Gov. Phil Murphy announced further easing of stay-at-home restrictions due to the coronavirus on May 13, stating “the data shows that we are ready to begin to restart our economy.”
Starting on May 18, retail stores can offer limited service and construction sites can resume activity. Additionally, the governor clarified rules on gatherings of people in cars.
Furthermore, Murphy stated guidance will be made on either May 14 or 15 in regards to elective surgeries, how beaches and lake communities will be able to operate and how voters will cast their ballots for the July 7 primary.
More Steps Ahead
“Over the coming days and weeks, we’ll be able to take more steps,” said the governor. “We’re moving slowly and deliberately because any misstep risks further outbreaks. When public health tells us it is safe to remove a restriction, we’ll remove it. Not a moment before. Not a moment after.”
For non-essential retail stores, small businesses will be able to open for curbside pickup only. Retail businesses operating in shopping malls are permitted to operate by curbside pickup, but staff must bring the goods to customers at the exterior of the mall. The indoor portions of shopping malls remain off limits.
The executive order’s guideline for retail operations include transactions handled in advance to avoid person-to-person contact; customers are to notify retailers once they arrive, or schedule their arrival time in advance; and businesses must follow social distancing and mitigation practices, including requiring workers to wear cloth face coverings when in contact with other workers or customers and gloves when in contact with goods or customers.
Asked why those restrictions are still in place as opposed to big box and grocery stores, Murphy said “We do not want people congregating. We are still under a stay-at-home order.”
For construction, the order mandates sites to follow social distancing guidelines, clear posting of safety protocols, workers must wear face coverings, nonessential visitors are not allowed, work hours will be staggered, break times will be limited, and proper sanitation required.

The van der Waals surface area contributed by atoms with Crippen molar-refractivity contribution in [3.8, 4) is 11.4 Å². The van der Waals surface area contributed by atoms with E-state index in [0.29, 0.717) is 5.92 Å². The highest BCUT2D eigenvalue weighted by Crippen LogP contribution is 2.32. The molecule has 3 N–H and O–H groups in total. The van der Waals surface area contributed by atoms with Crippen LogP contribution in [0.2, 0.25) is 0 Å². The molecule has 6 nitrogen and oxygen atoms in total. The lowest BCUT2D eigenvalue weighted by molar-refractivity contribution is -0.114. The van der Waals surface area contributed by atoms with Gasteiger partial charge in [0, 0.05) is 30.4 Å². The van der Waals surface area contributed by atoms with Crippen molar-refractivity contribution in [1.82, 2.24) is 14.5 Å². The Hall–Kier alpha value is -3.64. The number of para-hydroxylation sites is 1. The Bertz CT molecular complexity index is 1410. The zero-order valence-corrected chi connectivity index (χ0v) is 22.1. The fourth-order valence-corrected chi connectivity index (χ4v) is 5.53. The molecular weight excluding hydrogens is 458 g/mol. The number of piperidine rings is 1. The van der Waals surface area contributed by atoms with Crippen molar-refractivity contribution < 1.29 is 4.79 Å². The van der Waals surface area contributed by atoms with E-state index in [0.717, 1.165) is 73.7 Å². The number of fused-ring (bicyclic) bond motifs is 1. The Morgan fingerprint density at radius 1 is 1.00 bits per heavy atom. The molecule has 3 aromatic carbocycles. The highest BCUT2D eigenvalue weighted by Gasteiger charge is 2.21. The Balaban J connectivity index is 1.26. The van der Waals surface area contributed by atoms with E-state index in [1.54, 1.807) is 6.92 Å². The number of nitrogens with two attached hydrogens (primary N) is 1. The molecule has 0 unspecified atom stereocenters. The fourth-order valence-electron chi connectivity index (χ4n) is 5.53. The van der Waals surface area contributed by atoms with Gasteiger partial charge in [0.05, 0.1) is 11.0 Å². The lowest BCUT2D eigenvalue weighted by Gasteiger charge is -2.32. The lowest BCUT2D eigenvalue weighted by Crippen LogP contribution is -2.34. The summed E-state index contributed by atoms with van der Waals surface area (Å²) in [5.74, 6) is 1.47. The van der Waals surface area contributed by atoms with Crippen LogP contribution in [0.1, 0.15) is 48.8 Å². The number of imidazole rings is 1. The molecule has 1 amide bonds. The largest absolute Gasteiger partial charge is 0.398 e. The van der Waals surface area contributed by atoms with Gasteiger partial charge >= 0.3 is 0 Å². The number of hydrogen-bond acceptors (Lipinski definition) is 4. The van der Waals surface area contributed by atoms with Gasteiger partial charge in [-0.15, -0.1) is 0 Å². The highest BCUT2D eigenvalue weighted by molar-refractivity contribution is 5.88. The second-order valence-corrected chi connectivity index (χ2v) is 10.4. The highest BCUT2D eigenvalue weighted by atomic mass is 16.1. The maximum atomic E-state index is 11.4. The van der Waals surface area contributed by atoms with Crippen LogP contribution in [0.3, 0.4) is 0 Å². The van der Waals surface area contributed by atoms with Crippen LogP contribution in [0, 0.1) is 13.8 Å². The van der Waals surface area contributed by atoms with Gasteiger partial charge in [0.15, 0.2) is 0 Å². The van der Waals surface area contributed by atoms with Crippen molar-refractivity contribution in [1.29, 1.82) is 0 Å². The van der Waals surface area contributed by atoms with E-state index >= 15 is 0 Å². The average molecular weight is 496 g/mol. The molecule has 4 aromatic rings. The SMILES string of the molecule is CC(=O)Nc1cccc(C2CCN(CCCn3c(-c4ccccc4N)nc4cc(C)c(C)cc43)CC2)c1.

“The success we’ve had flattening the curve gives us confidence that we’ll be able to announce the end of more restrictions in the days and weeks ahead,” said Murphy. “There is no light switch we can flip—we can only slowly raise the dimmer.”
As for the clarification on car gatherings, those now permitted include drive-in movies, religious services and drive-through farms and safaris.
Those participating in the gatherings must remain in their same car throughout the gathering, the vehicle must remain closed at all times unless there is six feet of distance between vehicles, organizers in vehicles must follow social distancing and wear cloth face coverings; and any payments are to be done are contactless or done beforehand.
The move comes the day after state officials rolled out the framework for expanded testing and contact tracing for COVID-19, two key initiatives cited by Murphy needed to be in place to reopen New Jersey. In a program estimated to cost “hundreds of millions of dollars,” the governor established a floor of processing 20,000 tests a day in the state by the end of May and building a contact tracing corps doubling the number currently employed in the state.
The first-ter, Democratic governor noted data comparing the peak to now shows the state is ready to begin to restart the economy. He cited new hospitalizations being down by two thirds, total hospitalizations down nearly half, patients in ICUs and on ventilators continuing to decline, positive cases down nearly 70% and deaths decreasing by more than a third.